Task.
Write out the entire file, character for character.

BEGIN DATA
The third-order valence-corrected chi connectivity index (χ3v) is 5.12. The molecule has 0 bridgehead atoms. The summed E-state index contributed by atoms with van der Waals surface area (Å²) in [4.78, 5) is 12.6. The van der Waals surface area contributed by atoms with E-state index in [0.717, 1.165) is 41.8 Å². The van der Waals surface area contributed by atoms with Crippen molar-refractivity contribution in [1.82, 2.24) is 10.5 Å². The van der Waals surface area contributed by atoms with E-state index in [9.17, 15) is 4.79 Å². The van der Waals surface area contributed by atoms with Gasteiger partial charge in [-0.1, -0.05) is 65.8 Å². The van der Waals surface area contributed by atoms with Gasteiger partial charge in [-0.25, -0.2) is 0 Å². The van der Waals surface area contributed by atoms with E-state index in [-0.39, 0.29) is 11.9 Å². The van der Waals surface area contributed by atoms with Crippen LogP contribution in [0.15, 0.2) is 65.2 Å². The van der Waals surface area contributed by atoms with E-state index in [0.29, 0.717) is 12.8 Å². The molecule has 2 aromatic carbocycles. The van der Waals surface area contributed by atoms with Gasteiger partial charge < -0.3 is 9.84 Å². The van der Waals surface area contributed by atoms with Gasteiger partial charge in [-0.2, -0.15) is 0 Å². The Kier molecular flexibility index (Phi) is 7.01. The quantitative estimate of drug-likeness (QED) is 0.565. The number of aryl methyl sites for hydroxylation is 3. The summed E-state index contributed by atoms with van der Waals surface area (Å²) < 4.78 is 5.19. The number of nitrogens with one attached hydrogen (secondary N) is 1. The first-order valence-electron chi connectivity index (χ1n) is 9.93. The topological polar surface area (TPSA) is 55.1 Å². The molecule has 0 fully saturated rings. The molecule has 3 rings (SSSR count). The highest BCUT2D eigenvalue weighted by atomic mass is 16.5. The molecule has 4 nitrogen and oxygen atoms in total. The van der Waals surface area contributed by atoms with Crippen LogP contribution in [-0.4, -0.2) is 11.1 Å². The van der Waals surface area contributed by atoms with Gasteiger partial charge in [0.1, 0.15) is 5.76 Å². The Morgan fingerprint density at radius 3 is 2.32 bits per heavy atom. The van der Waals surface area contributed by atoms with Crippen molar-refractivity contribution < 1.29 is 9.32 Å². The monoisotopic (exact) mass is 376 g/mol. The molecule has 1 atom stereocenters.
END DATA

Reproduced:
The third-order valence-corrected chi connectivity index (χ3v) is 5.12. The molecule has 0 bridgehead atoms. The summed E-state index contributed by atoms with van der Waals surface area (Å²) in [4.78, 5) is 12.6. The van der Waals surface area contributed by atoms with E-state index in [0.717, 1.165) is 41.8 Å². The van der Waals surface area contributed by atoms with Crippen molar-refractivity contribution in [1.82, 2.24) is 10.5 Å². The van der Waals surface area contributed by atoms with E-state index in [9.17, 15) is 4.79 Å². The van der Waals surface area contributed by atoms with Gasteiger partial charge in [-0.1, -0.05) is 65.8 Å². The van der Waals surface area contributed by atoms with Gasteiger partial charge in [-0.25, -0.2) is 0 Å². The van der Waals surface area contributed by atoms with E-state index in [-0.39, 0.29) is 11.9 Å². The van der Waals surface area contributed by atoms with Crippen LogP contribution in [0.15, 0.2) is 65.2 Å². The van der Waals surface area contributed by atoms with E-state index in [0.29, 0.717) is 12.8 Å². The molecule has 2 aromatic carbocycles. The van der Waals surface area contributed by atoms with Gasteiger partial charge < -0.3 is 9.84 Å². The van der Waals surface area contributed by atoms with Gasteiger partial charge in [-0.2, -0.15) is 0 Å². The Kier molecular flexibility index (Phi) is 7.01. The quantitative estimate of drug-likeness (QED) is 0.565. The number of aryl methyl sites for hydroxylation is 3. The summed E-state index contributed by atoms with van der Waals surface area (Å²) < 4.78 is 5.19. The number of nitrogens with one attached hydrogen (secondary N) is 1. The first-order valence-electron chi connectivity index (χ1n) is 9.93. The topological polar surface area (TPSA) is 55.1 Å². The molecule has 0 fully saturated rings. The molecule has 3 rings (SSSR count). The highest BCUT2D eigenvalue weighted by atomic mass is 16.5. The molecule has 4 nitrogen and oxygen atoms in total. The van der Waals surface area contributed by atoms with Crippen LogP contribution in [-0.4, -0.2) is 11.1 Å². The van der Waals surface area contributed by atoms with Gasteiger partial charge in [0.1, 0.15) is 5.76 Å². The Morgan fingerprint density at radius 3 is 2.32 bits per heavy atom. The van der Waals surface area contributed by atoms with Crippen molar-refractivity contribution < 1.29 is 9.32 Å². The monoisotopic (exact) mass is 376 g/mol. The molecule has 1 atom stereocenters.